When the righteous cry for help, the Lord hears and delivers them out of all their troubles. The Lord is near to the brokenhearted and saves the crushed in spirit. Many are the afflictions of the righteous, but the Lord delivers him out of them all.
What the Bible actually says about fragrance
The sacrifices in the Old Testament were designed to be a sweet-smelling fragrance to God (for example, Exodus 29, Leviticus 1, and Numbers 29). The ultimate sacrifice, Jesus Christ, was a sweet-smelling fragrance to God (Ephesians 5:2).
Paul also spoke of himself and his compatriots as a sweet-smelling fragrance:
II Corinthians 2:14-16 But thanks be to God, who in Christ always leads us in triumphal procession, and through us spreads the fragrance of the knowledge of him everywhere. For we are the aroma of Christ to God among those who are being saved and among those who are perishing, to one a fragrance from death to death, to the other a fragrance from life to life.
Do you see that this reference to being a sweet fragrance has nothing to do with being crushed? It’s not even about our lives somehow becoming pleasing to God. It’s about spreading the sweet-smelling gospel.
God’s people can be a sweet-smelling fragrance to God without being crushed because we are in Christ, all our life is in Christ. We don’t have to be crushed to be pleasing to God, because Jesus Christ has borne all the crushing that needs to be borne. Jesus Christ is the sweet-smelling aroma to God.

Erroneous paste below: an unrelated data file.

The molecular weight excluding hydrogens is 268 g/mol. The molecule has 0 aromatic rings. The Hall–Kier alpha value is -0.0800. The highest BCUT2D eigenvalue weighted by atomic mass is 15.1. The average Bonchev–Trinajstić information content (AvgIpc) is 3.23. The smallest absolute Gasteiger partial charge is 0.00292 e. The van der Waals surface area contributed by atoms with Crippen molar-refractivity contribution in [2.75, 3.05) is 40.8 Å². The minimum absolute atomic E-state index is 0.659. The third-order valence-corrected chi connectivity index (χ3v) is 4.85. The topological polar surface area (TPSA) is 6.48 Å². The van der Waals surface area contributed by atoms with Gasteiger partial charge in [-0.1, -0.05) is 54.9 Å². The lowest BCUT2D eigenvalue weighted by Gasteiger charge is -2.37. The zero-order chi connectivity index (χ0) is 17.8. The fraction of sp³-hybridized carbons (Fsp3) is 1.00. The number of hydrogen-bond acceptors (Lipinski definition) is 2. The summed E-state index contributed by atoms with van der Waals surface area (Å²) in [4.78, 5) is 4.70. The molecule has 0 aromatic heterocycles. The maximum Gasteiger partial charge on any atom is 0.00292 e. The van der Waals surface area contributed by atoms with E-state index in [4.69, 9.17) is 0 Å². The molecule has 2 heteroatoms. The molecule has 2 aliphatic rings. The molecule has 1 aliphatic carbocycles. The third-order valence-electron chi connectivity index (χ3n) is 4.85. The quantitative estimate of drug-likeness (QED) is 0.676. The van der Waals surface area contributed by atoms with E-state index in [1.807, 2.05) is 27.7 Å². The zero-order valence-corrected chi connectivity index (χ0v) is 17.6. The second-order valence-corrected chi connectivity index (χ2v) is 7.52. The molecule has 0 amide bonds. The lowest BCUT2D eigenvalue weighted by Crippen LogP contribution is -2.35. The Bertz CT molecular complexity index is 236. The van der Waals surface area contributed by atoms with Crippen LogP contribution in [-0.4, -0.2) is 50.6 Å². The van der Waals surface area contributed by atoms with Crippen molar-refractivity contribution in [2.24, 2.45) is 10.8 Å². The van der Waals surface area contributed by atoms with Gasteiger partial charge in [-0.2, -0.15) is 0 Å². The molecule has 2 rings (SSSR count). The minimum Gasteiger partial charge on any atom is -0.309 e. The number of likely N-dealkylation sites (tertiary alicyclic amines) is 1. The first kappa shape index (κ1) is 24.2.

Just to be crystal clear, your “pleasingness” to God, your winning of God’s smile of approval, does not come through being crushed into perfume. It comes by grace alone through faith alone in Christ alone. Jesus has already done it all.
What the Bible actually says about people who hurt other people
The saddest thing about this wrong teaching is that there are people who love God who have been taught to think that the crushing being done to them by another human being—the cruelty they’re experiencing, even sometimes at the hands of those who claim to be servants of God—is somehow from God Himself, so that He can “crush them,” “wreck them,” and “consume them” in the process of making them into sweet perfume.
On the contrary, though, the truth is that God is opposed to the wicked who harm others, and many Scriptures attest to that. (A few are II Samuel 22:28; Psalm 10:17-18; Psalm 11:5; Psalm 37:9; Psalm 140:12; Psalm 103:6; Proverbs 6:16-19; and II Timothy 3:1-5.) When those who claim to be servants of God harm others, we can see God’s attitude toward them by reading the scathing warning He gives the leaders of Israel in Ezekiel 34.
What’s the good news?